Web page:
2 seasons, 20 episodes | IMDb: 7.7/10
M. Night Shyamalan is the brains behind this psychological thriller, so… yeah, it’s total nightmare fuel. The show follows a young family who experiences an unimaginable loss. Lauren Ambrose plays Dorothy Turner, a TV news reporter whose newborn dies suddenly, leaving herself and her husband Sean (Toby Kebbell) devastated. To help cope with their grief, they adopt a creepily realistic reborn doll named Jericho and hire a mysterious young girl named Leanne to be his “nanny.” Hey, we warned you it was weird.
Mythic Quest: Raven’s Banquet
2 seasons, 20 episodes | IMDb: 7.5/10
It’s Always Sunny star Rob McElhenney headlines this comedy series that’s basically The Office, but if Dunder Mifflin were a video game creator, not a paper company. McElhenney plays Ian, the creative director of the biggest MMORPG Mythic Quest, which is prepping to launch a new expansion pack, but some technical glitches and creative differences threaten to ruin the game’s debut.
2 seasons, 20 episodes | IMDb: 7.1/10
Hailee Steinfeld plays the infamous authoress in this historical comedy series that reimagines Emily Dickinson as a rule-breaking feminist icon. She has lesbian love affairs and imagined meetings with Wiz Khalifa and hosts opium parties. It’s wild and bizarre and addicting to watch, especially because Steinfeld is just so damn good in it.
Truth Be Told
2 seasons, 13 episodes | IMDb: 7.1/10
This drama starring Octavia Spencer and Aaron Paul capitalizes on the universal obsession with true crime podcasts, tapping Spencer to play a dogged reporter named Poppy Parnell who, years earlier, helped paint Paul’s Warren Cave as a cold-blooded murderer. When Poppy uncovers new information about the case, she reconnects with Cave, who claims he was framed for the crime, forcing Poppy to reevaluate what she believed to be true, and how she used her platform to seek “justice.” Season two just launched with Spencer returning to her role as Poppy and Kate Hudson popping up as the subject of her latest investigative podcast.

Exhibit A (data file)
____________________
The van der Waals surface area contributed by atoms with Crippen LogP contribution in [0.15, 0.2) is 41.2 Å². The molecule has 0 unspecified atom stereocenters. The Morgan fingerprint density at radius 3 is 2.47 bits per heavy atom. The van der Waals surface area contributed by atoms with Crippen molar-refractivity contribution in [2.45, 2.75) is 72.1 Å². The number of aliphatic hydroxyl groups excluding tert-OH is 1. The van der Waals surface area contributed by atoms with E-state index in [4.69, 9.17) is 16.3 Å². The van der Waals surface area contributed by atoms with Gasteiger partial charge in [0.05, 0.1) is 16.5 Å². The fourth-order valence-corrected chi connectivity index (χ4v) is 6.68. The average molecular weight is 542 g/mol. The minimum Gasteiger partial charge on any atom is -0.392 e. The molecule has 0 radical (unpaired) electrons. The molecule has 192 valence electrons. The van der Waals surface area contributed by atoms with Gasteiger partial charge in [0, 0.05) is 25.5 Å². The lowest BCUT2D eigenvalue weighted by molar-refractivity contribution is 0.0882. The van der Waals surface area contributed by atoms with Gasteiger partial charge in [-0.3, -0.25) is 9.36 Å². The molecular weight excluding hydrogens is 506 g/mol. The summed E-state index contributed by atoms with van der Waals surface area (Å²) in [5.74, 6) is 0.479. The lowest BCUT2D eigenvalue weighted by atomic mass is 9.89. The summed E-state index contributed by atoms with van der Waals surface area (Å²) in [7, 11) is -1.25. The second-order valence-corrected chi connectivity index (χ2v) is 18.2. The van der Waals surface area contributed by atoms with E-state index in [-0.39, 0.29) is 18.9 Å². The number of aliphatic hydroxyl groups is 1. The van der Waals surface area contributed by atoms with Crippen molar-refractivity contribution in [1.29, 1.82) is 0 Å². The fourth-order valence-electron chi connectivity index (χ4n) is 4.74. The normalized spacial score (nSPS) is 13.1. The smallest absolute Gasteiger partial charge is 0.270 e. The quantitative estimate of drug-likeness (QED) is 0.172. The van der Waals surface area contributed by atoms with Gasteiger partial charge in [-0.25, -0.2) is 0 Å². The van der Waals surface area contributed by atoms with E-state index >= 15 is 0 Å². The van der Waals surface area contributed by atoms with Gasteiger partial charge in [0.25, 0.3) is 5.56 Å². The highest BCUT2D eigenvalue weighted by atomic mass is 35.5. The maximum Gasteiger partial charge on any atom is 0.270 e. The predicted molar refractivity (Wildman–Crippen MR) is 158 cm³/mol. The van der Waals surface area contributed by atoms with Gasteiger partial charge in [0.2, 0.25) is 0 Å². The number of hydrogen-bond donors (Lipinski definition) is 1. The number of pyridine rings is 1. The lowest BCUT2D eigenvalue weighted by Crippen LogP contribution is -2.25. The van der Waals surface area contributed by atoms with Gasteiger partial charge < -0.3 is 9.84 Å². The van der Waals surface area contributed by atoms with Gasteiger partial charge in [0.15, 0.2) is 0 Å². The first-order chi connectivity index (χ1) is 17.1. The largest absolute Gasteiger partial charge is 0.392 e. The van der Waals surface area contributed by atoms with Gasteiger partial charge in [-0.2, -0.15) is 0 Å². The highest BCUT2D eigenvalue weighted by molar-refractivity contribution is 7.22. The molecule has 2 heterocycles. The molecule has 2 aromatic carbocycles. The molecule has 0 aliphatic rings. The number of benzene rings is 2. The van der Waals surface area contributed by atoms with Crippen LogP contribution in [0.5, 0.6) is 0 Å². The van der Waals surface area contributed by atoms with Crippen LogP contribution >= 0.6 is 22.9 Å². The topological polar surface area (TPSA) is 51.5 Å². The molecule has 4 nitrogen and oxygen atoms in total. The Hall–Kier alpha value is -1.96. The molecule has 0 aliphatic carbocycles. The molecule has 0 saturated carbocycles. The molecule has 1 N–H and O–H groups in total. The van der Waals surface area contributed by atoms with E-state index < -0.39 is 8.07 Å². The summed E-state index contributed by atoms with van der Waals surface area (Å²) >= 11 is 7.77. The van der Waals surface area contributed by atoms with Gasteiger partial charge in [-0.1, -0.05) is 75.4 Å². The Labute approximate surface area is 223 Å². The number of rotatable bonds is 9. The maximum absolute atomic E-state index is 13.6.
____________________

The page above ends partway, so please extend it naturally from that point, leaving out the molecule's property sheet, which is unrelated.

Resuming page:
For All Mankind
2 seasons, 20 episodes | IMDb: 7.4/10
Ronald D. Moore knows how to craft a good sci-fi series — he’s been helming Starz’s breakout Outlander for years — but his latest Apple TV+ project takes the genre to new heights. As in, space. Suicide Squad star Joel Kinnaman leads this drama that reimagines the space race, playing a rebellious flight commander who leads the charge as America tries to stay one step ahead of the Soviets on the new frontier.
Visible: Out On Television
1 season, 5 episodes | IMDb: 8.1/10
This docuseries taps some prominent queer creatives to narrate the long, hard-fought journey for inclusivity onscreen. Everyone from Margaret Cho to Lena Waithe and Neil Patrick Harris pops up to narrate and comment on TV’s LGBTQ revolution, chronicling Hollywood’s darker beginnings and the recent progress some shows and studios have been able to make.
Recent Changes Through October 2021:
Added: Ted Lasso
Removed: Little America